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Canadian oil and gas operators plan to grow production, spending in future

Multiple Canadian companies, including the country’s most prolific natural gas producer, plan on growing volumes and capital spending in the quarters ahead, in a stark contrast from major US oil and gas operators prioritizing fiscal discipline and relatively static production.

The second-quarter earnings report of Tourmaline Oil Corp., the largest natural gas producer in Canada, showed substantial growth plans between Q2 and the end of the current quarter. Tourmaline averaged 1.916 Bcf/d during Q2, representing a significant year-on-year gain as production averaged 1.425 Bcf/d during Q2 2020.

The company expects volumes to average 2.11 Bcf/d during the third quarter, a nearly 200 MMcf/d rise quarter on quarter.

This production growth may be behind much of NGTL’s strength this summer. NGTL production averaged 12 Bcf/d during Q2, according to S&P Global Platts Analytics. It has averaged 12.26 Bcf/d during Q3 as of Aug. 20. While Tourmaline likely comprises the bulk of this, there is possibly growth from other operators as well.

Active rigs deployed across Canadian oil and gas fields have rebounded close to pre COVID-19 levels. With 145 rigs, Canada is at 72% of the rigs deployed in early 2020, according to Platts Analytics.

Canadian Natural Resources increased its Q2 production to 1.614 Bcf/d compared with 1.462 Bcf/d the same quarter one year prior. The company plans to grow production in the months ahead.

“With the increased positive outlook for commodity prices for the remainder of 2021, we have increased our 2021 capital budget by $275 million to $3.48 billion as we undertake lead activities for future growth opportunities,” said Tim McKay, president of Canadian Natural, during the company’s Q2 earnings call. “The increase includes $120 million for conventional and unconventional assets, $110 million for long life low decline assets and $45 million in additional well abandonment activities.”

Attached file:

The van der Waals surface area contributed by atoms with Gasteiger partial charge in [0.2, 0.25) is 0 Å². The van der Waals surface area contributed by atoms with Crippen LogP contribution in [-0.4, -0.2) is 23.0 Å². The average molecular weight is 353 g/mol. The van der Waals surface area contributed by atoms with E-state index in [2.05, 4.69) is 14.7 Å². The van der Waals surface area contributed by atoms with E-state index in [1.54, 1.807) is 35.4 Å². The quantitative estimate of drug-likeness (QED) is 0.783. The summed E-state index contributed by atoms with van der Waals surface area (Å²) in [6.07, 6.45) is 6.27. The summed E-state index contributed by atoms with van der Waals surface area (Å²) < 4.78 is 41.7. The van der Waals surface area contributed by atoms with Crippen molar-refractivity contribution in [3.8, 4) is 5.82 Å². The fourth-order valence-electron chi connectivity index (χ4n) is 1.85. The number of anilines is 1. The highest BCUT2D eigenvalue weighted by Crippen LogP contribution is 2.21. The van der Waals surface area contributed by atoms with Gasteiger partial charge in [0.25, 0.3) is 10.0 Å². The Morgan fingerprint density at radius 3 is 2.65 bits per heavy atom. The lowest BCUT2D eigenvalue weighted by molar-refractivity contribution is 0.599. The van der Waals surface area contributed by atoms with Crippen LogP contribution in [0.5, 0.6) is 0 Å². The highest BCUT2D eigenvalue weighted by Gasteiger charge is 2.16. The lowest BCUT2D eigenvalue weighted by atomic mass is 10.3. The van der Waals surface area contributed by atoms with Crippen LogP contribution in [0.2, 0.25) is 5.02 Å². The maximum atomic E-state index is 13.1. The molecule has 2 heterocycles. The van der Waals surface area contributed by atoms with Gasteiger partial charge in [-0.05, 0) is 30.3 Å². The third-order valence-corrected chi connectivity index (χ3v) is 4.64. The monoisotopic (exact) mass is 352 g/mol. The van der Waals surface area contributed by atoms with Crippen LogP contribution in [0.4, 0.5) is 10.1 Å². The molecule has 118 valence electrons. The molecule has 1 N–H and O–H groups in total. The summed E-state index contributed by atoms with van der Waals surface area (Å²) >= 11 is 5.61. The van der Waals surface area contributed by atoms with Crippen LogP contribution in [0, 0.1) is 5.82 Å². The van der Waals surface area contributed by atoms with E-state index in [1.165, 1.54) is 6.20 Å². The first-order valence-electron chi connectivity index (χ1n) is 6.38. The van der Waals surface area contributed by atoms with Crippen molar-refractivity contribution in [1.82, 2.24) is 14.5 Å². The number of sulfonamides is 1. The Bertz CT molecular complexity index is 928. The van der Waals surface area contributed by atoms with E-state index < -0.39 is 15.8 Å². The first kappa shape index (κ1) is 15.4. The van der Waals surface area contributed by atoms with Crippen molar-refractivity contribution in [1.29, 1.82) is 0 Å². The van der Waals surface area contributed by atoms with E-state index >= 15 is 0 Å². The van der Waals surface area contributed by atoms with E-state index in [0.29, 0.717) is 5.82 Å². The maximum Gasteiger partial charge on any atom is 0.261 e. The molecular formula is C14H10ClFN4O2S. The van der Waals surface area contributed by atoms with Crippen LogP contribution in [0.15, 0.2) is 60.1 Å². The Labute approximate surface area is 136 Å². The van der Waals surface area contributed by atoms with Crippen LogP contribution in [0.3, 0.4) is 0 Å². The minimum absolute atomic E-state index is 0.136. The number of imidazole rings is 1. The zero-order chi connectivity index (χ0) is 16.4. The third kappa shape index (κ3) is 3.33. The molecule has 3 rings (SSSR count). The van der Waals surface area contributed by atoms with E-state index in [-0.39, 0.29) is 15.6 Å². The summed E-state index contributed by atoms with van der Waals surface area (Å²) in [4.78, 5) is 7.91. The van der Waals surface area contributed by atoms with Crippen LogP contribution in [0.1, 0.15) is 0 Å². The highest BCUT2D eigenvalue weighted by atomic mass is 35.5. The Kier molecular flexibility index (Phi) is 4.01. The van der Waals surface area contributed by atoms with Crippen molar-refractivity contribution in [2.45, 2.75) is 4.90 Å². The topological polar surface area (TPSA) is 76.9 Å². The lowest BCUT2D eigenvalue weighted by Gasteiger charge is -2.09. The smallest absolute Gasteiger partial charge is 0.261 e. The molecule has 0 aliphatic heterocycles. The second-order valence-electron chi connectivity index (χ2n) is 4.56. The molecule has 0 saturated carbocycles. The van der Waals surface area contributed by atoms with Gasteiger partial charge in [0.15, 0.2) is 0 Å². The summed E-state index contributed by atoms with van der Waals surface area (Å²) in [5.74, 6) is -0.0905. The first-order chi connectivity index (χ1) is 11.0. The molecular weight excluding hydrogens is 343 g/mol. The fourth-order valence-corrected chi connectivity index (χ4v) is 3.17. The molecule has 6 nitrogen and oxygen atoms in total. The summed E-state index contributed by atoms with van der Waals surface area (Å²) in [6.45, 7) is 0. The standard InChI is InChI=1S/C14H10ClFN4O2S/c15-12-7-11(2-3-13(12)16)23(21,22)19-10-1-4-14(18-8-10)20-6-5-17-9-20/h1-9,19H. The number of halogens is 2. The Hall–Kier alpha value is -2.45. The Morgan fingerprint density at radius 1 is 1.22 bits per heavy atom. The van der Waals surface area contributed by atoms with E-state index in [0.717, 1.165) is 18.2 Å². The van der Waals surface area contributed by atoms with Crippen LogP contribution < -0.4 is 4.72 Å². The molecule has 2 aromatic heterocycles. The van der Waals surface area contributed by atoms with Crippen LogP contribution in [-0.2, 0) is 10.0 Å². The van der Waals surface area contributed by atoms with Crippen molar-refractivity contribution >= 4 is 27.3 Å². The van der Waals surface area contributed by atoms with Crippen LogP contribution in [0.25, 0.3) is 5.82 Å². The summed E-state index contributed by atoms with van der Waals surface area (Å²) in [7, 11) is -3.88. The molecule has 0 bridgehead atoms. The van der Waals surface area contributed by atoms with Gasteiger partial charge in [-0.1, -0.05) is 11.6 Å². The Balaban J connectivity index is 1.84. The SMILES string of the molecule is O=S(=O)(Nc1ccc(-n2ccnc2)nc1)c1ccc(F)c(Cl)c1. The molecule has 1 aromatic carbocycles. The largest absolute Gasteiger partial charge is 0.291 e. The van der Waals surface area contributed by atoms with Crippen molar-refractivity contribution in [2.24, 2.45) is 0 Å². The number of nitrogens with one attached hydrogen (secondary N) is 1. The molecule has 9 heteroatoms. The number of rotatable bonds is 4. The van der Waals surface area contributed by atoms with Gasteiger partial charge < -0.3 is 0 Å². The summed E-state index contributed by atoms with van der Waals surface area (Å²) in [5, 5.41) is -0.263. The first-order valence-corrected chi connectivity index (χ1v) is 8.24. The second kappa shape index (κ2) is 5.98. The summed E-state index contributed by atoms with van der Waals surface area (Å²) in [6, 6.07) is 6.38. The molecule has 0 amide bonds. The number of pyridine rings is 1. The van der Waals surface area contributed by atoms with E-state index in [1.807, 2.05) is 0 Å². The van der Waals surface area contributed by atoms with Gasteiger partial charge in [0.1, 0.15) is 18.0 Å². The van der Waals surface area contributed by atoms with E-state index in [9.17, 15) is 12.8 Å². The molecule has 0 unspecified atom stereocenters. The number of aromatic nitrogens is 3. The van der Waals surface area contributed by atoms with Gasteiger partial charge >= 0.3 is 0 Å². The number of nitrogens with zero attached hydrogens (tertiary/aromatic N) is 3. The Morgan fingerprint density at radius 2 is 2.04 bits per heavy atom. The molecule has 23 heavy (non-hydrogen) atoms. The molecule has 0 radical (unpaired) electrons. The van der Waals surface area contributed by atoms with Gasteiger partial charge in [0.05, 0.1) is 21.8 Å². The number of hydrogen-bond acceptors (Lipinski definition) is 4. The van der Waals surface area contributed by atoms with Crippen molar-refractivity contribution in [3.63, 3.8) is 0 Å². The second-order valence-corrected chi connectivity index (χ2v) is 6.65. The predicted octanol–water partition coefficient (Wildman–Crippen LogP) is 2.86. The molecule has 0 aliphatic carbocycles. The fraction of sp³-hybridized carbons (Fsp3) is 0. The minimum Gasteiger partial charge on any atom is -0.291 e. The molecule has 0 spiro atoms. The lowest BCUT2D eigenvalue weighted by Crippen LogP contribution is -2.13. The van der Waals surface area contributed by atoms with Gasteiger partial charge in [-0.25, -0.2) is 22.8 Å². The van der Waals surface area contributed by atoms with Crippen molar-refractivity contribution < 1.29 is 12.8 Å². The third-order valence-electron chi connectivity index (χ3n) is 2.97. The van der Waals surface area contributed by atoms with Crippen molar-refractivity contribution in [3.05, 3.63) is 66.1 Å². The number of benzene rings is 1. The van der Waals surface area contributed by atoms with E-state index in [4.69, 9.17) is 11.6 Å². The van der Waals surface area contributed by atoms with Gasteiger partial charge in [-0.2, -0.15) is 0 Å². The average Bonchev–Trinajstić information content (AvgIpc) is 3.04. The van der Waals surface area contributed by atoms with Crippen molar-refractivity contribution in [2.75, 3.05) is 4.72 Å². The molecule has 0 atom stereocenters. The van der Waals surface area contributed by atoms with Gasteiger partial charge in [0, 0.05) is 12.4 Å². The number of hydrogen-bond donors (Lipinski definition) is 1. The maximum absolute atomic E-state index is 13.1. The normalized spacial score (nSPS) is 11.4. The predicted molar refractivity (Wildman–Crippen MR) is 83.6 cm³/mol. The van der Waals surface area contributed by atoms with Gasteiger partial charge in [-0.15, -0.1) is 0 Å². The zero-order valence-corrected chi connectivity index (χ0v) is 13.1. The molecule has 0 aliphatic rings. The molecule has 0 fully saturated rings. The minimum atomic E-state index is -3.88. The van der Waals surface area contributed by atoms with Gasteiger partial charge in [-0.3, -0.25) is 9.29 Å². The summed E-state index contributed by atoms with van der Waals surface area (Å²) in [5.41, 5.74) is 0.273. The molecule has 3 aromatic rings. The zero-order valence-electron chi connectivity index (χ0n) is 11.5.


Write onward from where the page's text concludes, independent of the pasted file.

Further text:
Tourmaline said it plans to expand production in 2022 as well, with gas averaging 2.31 Bcf/d during Q2 2022, which would mean another 200 MMcf/d of growth from just this one.

Tourmaline expecting production to be that strong this quarter could be a bearish sign for AECO once the Upstream James River maintenance begins, according to Platts Analytics. However, the lack of processing plant turnarounds so far this summer could mean operators are aiming to bring plants down during the September maintenance, which could bring production down.

Last month, Tourmaline inked a deal to sell 140 MMcf/d of natural gas to Cheniere beginning in 2023. The LNG associated with this gas supply, about 850,000 mt/year, will be marketed by Cheniere. Tourmaline will have 905 MMcf/d exposed to export markets on firm, long-term transport agreements at exit of 2023.

Platts Analytics forecast total Canadian production to average 16.3 Bcf/d on 2022 based on current drilling and completion data. This would be 1 Bcf/d higher than 2021. Most of the growth is projected to come from British Columbia’s Montney Shale, followed by Alberta’s Duvernay and Cardium plays.
Source: Platts

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